Fort Worth officer in viral arrest video was 'rude not racist': chief

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AUSTIN, Texas (Reuters) - The white Fort Worth police officer seen on viral video wrestling to the ground and arresting a black woman who called police to report a neighbor choking her son is not a racist, the city's police chief said on Friday.

The Facebook live video seen more than 2.5 million times ignited nationwide rage, with many saying the reason for the arrest was racial bias. City officials told a news conference they will investigate the matter thoroughly.

"I can't call it racism," Fort Worth Police Chief Joel Fitzgerald told the news conference, saying the officer did not handle the situation properly and was rude.

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Protest after Fort Worth arrest video goes viral
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Protest after Fort Worth arrest video goes viral

A crowd gathers to protest against the Fort Worth Police Department at the Tarrant County Courthouse on Thursday, Dec. 22, 2016 in Fort Worth, Texas. A white FWPD officer arrested a black woman and her two teenage daughters Wednesday after the woman called police because she needed help. The incident was captured on cell phone video that has gone viral.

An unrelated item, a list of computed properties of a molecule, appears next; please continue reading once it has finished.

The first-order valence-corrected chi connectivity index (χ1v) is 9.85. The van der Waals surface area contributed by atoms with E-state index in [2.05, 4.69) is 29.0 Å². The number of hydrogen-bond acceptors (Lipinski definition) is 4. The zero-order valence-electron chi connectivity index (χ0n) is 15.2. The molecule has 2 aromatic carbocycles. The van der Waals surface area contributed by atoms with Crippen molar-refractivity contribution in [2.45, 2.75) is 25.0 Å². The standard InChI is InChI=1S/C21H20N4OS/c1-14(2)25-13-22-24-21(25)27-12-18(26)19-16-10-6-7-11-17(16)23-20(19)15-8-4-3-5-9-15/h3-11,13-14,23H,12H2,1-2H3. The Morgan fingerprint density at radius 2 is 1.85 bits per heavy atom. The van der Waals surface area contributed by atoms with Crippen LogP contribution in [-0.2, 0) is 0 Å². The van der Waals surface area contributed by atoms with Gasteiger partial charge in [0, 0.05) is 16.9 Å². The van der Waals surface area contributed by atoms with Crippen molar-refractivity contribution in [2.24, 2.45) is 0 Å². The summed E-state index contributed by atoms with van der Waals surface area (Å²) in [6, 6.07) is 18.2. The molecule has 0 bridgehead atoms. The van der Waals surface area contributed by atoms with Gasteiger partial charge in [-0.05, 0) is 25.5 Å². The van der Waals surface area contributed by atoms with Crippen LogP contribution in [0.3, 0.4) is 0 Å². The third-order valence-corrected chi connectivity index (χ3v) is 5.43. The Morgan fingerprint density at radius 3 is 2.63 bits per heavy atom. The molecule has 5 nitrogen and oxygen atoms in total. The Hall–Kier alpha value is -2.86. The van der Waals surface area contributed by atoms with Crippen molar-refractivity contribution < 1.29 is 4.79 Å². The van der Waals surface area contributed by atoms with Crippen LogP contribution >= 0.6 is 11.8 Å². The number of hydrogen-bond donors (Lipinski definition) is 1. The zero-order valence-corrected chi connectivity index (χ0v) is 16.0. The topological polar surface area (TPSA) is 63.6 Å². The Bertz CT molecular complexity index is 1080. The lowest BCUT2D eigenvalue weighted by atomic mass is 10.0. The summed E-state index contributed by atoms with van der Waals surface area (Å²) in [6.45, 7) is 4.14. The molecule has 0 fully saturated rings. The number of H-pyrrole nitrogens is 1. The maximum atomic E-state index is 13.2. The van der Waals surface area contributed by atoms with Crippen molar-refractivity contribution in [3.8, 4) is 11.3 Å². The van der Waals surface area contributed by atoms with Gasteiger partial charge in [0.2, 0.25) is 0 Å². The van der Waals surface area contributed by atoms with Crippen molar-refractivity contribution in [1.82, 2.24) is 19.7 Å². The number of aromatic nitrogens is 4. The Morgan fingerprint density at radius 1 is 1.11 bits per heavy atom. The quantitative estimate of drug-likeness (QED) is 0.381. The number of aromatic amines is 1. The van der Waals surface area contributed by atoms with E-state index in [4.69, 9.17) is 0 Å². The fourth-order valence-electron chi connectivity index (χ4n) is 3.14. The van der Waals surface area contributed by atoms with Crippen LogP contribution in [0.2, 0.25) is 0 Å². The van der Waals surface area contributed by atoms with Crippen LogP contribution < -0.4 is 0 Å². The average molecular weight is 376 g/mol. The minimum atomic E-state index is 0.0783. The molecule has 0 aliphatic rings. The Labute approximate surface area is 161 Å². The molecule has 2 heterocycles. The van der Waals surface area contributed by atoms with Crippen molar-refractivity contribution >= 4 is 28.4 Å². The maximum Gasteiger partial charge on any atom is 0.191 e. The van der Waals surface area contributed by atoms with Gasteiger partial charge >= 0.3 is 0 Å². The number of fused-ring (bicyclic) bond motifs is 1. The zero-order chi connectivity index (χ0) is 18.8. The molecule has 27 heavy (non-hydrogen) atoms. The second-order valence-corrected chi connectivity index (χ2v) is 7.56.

(Joyce Marshall/Fort Worth Star-Telegram/TNS via Getty Images)

A crowd gathers to protest against the Fort Worth Police Department at the Tarrant County Courthouse on Thursday, Dec. 22, 2016 in Fort Worth, Texas. A white FWPD officer arrested a black woman and her two teenage daughters Wednesday after the woman called police because she needed help. The incident was captured on cell phone video that has gone viral.

(Joyce Marshall/Fort Worth Star-Telegram/TNS via Getty Images)

Fort Worth Police move in toward the end of the rally after a disturbance in the crowd gathered to protest against the Fort Worth police at the Tarrant County Courthouse on Thursday, Dec. 22, 2016 in Fort Worth, Texas. A white FWPD officer arrested a black woman and her two teenage daughters Wednesday after the woman called police because she needed help. The incident was captured on cell phone video that has gone viral.

(Joyce Marshall/Fort Worth Star-Telegram/TNS via Getty Images)

A crowd gathers to protest against the Fort Worth Police Department at the Tarrant County Courthouse on Thursday, Dec. 22, 2016 in Fort Worth, Texas. A white FWPD officer arrested a black woman and her two teenage daughters Wednesday after the woman called police because she needed help. The incident was captured on cell phone video that has gone viral.

(Joyce Marshall/Fort Worth Star-Telegram/TNS via Getty Images)